Last week – just before the election – the nation got a look at about twenty minutes of video depicting a group of citizens questioning officials from Crow Wing County – think Brainerd – about an apparent incident of ballot-stuffing.
The video left more questions than it answered. Who were these people? What did they see?
The media has touched on the story – and largely asked the really important questions, like “who did the people in the video vote for?”. We’ll come back to that.
I figured it was time to talk with the actual people involved.
The weekend before election day, Monty Jensen of Brainerd took his girlfriend to the Crow Wing County courthouse to vote in person with an absentee ballot. He had to take a partial day of vacation to do it; he commutes from Brainerd to the Twin Cities every day to work. His girlfriend commutes with him; she’s in pharmacy school at the U of M in Minneapolis. “I’m on the road fifteen hours a day”, he points out. So taking the time out to vote was a bit of an effort.
A little after 4:30 on Friday, October 29, Jensen and his girlfriend walked into the Crow Wing County Courthouse, and went upstairs to the Auditor’s office. “It was full of people”, Jensen recalls. They submitted their applications to the auditor, and took a seat to wait their turn to vote. .
“We waited for about fifteen minutes”, Jensen said, “and I noticed there were a lot of people there who seemed to have issues”; they were disabled. “I didn’t think anything of that”, Jensen added.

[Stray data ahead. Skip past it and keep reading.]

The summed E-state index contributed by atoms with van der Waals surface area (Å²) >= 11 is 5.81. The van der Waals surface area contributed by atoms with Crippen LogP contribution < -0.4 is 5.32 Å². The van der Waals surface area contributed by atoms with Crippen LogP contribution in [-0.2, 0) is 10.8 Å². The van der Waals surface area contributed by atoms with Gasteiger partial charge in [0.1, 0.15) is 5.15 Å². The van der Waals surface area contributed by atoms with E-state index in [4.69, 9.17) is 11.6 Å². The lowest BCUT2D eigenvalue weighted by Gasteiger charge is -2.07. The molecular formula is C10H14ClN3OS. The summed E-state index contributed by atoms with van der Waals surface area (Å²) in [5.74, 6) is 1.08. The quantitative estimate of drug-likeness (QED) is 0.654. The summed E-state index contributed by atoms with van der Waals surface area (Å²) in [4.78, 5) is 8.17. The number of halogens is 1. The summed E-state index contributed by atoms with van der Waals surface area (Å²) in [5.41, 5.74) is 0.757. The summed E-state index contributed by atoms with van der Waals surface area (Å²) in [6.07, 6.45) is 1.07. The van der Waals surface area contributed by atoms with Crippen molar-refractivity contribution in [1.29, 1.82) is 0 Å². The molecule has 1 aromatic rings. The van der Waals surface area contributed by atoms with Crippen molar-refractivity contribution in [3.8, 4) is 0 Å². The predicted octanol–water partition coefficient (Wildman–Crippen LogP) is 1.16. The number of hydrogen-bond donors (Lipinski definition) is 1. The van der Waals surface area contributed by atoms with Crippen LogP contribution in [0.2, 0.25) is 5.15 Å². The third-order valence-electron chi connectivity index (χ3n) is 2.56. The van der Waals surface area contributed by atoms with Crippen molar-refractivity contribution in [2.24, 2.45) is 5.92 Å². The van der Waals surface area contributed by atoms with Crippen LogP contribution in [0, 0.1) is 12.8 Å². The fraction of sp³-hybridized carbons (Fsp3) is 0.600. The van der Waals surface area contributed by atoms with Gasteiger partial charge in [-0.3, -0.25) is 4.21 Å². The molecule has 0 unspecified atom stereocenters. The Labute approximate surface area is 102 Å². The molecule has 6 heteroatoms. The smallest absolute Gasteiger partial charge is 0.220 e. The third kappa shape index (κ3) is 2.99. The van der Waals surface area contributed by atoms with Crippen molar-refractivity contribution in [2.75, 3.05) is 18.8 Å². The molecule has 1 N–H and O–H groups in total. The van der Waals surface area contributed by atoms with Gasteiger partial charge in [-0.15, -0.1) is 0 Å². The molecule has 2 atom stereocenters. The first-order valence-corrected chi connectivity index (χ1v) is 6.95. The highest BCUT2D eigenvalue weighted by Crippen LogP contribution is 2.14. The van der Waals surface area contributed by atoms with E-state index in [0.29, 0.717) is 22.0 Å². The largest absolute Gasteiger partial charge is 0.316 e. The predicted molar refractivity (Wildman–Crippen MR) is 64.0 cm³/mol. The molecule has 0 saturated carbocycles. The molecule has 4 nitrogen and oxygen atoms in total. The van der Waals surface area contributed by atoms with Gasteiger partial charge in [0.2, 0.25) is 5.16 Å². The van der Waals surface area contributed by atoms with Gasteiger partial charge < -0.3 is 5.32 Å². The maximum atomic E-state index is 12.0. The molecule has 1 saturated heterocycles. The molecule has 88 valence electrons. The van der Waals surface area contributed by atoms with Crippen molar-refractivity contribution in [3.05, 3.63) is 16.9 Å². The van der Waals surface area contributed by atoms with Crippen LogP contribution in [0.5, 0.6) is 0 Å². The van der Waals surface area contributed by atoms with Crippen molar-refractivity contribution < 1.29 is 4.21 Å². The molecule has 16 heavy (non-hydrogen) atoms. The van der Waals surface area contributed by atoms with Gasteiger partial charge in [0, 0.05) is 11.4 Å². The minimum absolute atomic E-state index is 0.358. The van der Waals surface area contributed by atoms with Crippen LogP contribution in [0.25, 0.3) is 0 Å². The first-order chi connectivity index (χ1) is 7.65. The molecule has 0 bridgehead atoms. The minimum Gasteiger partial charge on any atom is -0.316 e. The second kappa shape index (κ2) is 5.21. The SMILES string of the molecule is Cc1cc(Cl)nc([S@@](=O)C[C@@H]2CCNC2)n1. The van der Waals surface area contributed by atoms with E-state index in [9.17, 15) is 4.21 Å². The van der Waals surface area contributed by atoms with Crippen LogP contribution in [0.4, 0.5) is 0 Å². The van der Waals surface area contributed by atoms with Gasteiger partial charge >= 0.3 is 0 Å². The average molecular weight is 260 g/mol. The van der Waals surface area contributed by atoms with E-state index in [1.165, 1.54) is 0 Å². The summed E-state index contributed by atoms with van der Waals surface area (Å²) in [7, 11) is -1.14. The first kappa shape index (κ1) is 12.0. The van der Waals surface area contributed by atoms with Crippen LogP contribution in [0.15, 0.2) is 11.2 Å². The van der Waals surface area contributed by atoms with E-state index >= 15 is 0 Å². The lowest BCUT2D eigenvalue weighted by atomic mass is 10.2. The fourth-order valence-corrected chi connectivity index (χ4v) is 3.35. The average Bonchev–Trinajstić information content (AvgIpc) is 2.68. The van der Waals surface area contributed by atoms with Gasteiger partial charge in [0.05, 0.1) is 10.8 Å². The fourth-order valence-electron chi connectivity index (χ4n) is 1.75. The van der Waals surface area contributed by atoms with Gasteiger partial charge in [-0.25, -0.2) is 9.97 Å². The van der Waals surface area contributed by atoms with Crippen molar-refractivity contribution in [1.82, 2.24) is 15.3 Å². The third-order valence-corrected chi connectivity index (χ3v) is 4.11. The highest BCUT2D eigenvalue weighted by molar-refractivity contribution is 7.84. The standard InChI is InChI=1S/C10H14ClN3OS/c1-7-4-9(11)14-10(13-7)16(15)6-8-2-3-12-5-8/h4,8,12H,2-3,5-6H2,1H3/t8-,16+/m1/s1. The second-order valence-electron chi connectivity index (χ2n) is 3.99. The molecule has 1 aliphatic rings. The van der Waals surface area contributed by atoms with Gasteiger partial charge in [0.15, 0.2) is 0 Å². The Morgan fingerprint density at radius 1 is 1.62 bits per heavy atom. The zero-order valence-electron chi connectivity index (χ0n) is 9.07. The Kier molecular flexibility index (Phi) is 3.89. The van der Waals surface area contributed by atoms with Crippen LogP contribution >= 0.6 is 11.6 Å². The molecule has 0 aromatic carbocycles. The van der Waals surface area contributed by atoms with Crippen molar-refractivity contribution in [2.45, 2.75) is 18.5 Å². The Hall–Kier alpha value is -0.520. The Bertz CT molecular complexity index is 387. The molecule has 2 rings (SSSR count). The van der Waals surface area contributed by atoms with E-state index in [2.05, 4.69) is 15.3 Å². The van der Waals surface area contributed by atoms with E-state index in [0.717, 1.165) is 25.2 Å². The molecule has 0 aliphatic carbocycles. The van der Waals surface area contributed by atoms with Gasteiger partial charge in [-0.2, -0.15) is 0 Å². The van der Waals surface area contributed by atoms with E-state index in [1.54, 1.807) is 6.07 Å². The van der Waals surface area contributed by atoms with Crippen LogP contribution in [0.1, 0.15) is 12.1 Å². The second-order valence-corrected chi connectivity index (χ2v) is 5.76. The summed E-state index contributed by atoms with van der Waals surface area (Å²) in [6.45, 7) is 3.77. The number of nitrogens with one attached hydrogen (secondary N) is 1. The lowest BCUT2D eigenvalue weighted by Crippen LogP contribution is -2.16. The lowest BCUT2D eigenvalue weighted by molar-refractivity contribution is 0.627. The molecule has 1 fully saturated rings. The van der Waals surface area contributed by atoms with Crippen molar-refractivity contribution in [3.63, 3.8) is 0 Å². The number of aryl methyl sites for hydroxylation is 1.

We’ll come back to that later in the story.
There appeared to be a dozen, maybe fifteen handicapped people, and perhaps three supervisors.
“But what alarmed me”, said Jensen, “was, I’m looking across at a poll booth, and I see a staffer walk over with an individual who’s mentally handicapped, put down ballot w/pen. The guy walked away from the booth. She called him back over – you could tell by her body language she was getting impatient, and the guy wouldn’t come back. So she filled out his ballot. Then she retrieved hjim, and had him turn in his ballot.”
Jensen continued “So I went “what the hell?” I couldn’t[ believe she filled out the guy’s ballot!”
“As I’m voting, the woman was 2 booths down with another invividual. She was talking like he’s a child. Telling him who he should vote for. I think “This isn’t right”. Going right down line, candidate by candidate. I look over – her hand was on the pencil.” Jensen told me he overheard him instructing the man to vote a straight DFL ticket; “it was DFL candiates – Dayton, Oberstar, Taylor Stevens, Ward, right down the ballot, every candidate.”
Jensen said he asked the woman what she was doing. “She grabbed him, went across the room to other station, and continued filling out the ballot. I’ve seen her dictate two people’s votes. My perception is these people [the group of voters] don’t know where they’re at”.
Jensen became concerned. “I went to counter and asked the county worker – “Is this legal?”
Jensen stopped for a moment, and pointed out that he knows that it’s perfectly legal for people to help people to vote. “I’m a disabled veteran. I support the rights of the disabled”.
But, he added, “this was more than “assistance”.
He went to a county worker, and asked if she was aware of what was going on. “She says “Well, yeah””, Jensen continued. “She seemed nervous. Eventually she said “You don’t know the half of it. This is the fourth group we’ve had today”.
Jensen pointed out that his girlfriend witnessed this statement. I’ll be talking with her shortly.
Jensen was so upset by this point that he left the courthouse. “I didn’t really know what to do”.
That would come later.
More later this week.